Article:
reading response

Envisioning Information- Chapter One

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I think the most important principle mentioned in Chapter One is that of small multiple. This means that the same design structure is repeated for all of the images. Tufte says, "Once viewers decode and comprehend the design for one slice of data,they have familiar access to data in all the other slices" (29). He also notes that the consistency in the design allows the viewers to focus on changes in the information rather than the graphical changes. He uses an example of air pollution, but this also applys to the LSAT table.

Tufte Chapter 1 - Most Important Principle

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I believe the most important principle in Chapter 1 of Tufte's Envisioning Information to be the concept of "multiple-function" discussed on page 26. This concept explains how several variables relating to a specific topic can be organized within a matrix like table. The example alluded to is a Japanese train schedule which "served as an internal planning document for the Java Railroad" (26). Essentially, the table functions as a schedule and timetable for eight types of trains.

Envisioning Information- Most Important Principle

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In my opinion, the most important principle in Chapter 1 is the the arrangement of the the graph at the top of page 28. It depicts an ocean-eye view of Japan, documenting the weather forecasts for 15 areas in Japan. The images next to each city's name are extremely helpful because they are applicable specifically to visual learners. The design is very readable and it helps me understand information design because it shows the importance of organization in a design. This graph is very effective because of the organization of its design.

New York City- To Much Information

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There are many examples of information overload seen in New York City’s Times Square. When I visited the overwhelming environment created by bright lights and towering skyscrapers the advertisements would attempt to slither there way into any free space. The dense populated area leads to information ineffectiveness due to the maximum capacity of various signs. In particular, street signs are merged on top of each other so tightly a viewer has to sort through multiple channels to determine which direction they are going. Below is a link to cluttered street signs in NY.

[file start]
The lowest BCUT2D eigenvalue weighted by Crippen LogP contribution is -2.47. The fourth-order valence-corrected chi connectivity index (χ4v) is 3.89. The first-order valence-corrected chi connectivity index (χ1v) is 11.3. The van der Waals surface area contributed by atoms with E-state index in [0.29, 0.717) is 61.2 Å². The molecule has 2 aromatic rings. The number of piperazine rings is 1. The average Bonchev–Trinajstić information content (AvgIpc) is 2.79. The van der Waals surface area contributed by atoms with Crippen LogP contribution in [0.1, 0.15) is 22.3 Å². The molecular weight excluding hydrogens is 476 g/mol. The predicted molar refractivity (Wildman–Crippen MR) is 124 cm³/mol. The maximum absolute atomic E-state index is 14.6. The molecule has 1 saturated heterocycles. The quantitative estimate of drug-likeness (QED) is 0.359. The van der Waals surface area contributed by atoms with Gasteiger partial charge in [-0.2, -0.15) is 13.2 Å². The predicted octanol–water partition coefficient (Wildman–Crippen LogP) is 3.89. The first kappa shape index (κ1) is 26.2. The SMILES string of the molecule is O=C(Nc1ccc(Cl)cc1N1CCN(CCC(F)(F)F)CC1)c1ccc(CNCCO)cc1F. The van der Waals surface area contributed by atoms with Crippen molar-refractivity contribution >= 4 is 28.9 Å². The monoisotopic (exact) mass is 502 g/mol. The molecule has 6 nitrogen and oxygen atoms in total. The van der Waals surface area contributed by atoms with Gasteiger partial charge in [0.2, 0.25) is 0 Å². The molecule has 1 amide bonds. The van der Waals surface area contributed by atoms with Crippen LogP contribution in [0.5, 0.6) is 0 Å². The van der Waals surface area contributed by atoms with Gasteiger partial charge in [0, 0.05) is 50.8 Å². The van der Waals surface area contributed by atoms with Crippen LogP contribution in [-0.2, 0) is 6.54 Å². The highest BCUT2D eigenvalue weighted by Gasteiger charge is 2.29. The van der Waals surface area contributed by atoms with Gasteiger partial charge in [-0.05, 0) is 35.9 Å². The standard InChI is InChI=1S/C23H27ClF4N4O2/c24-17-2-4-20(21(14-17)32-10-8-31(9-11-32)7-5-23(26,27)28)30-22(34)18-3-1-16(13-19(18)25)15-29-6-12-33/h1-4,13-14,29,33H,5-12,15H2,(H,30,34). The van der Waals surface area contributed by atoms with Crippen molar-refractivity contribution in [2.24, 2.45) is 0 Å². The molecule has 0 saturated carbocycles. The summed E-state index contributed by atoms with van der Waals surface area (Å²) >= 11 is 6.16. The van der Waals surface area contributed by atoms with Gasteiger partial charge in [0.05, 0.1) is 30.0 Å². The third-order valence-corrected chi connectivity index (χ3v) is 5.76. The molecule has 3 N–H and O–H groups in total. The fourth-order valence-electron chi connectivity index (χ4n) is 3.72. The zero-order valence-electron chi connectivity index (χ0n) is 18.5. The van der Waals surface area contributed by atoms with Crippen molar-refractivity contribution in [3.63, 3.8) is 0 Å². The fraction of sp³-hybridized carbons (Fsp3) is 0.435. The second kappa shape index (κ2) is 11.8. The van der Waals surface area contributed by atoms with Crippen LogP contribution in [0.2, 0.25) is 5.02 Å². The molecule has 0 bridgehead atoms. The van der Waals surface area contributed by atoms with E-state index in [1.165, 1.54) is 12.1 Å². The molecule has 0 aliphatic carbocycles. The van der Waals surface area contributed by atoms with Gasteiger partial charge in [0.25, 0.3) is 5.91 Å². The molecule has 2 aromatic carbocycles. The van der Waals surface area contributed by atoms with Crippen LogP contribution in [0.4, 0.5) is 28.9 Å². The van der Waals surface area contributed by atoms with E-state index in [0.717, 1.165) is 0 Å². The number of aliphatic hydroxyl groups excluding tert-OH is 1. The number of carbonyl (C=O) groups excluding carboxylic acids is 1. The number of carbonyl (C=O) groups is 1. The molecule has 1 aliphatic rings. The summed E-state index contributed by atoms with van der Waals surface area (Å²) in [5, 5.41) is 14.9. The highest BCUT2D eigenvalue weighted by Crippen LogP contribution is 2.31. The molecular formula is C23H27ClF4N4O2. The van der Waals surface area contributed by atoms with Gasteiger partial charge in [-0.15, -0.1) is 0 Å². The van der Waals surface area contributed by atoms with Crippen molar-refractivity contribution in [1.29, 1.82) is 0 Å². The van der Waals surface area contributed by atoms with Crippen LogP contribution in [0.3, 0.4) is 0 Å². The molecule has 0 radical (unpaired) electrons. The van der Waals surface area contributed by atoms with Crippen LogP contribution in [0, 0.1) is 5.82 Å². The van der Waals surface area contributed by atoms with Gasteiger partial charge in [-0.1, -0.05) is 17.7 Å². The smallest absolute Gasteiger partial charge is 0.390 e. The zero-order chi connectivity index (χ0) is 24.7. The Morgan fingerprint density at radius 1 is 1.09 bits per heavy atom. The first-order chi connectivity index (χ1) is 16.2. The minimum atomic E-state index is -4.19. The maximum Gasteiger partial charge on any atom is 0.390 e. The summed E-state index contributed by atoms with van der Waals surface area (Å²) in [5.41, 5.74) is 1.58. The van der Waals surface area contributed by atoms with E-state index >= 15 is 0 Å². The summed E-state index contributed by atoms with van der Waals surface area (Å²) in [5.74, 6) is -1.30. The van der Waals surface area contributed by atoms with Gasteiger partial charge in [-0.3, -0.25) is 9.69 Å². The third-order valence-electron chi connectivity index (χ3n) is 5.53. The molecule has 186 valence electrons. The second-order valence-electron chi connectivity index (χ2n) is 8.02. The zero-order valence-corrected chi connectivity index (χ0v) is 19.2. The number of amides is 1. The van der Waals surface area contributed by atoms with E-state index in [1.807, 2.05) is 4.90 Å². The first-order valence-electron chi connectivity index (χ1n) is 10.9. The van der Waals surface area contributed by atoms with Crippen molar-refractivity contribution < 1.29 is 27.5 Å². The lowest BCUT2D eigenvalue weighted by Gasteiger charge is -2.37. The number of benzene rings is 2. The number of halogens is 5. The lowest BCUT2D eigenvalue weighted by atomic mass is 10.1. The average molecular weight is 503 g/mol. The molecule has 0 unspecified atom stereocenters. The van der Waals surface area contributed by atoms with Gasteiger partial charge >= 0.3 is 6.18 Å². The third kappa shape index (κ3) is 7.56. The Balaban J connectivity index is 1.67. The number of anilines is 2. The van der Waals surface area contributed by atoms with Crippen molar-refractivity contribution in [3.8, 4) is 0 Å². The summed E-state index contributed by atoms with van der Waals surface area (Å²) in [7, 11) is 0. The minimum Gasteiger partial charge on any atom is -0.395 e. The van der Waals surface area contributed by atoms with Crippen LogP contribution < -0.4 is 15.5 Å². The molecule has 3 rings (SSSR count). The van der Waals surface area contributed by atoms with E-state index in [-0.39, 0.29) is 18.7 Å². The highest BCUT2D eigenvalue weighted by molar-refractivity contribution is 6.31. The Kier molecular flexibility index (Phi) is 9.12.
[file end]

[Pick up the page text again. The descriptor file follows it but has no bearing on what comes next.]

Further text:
So you think they sell Cigars?

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Talk about information overload- this window display I saw in Fort Lauderdale goes way above and beyond with "selling their product" The amount of window display lights that are presented are unnecessary and actually "waste energy" both for the customer/viewer and for the actual environment/electric bill/etc.

The addition of the ATM might be the only significant light that needs to be there- and it's ignored because of all the ridiculous lights that are placed in front of it.

Quantitative Issues

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I found this poster on one of the walls in the hallway, and to me, it's information overload. The poster is all in the same font, and it's too overwhelming for me to actually want to read and find out what the poster is advertising. The font that's used is also difficult to read and very unappealing.

Too Much Information about Manufacturing

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At Clemson University's Spring career fair many companies handed out recruiting materials to students seeking employment.
However, one particular company gave me two pieces of information. The first was a business card. The second was the attached front and back of a flyer containing entirely too much information.
In fact, the flyer, although useful to give recruits an idea of what products this company manufactured, and an overview of the size of the facilities along with it's general location and growth, was a turn off.

Cosmopolitan: Info Overload

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This map printed in Cosmo (March 2013) intends to tell which type of boy lives where based on surveys of 40,000 men in the U.S. Here we have what Katz calls "too little information" which unfortunately "takes up space and wastes energy."

There is so much information in that an entire page is used up with tons of text and a whole map of the U.S... yet, it's meaningless because there are no numbers.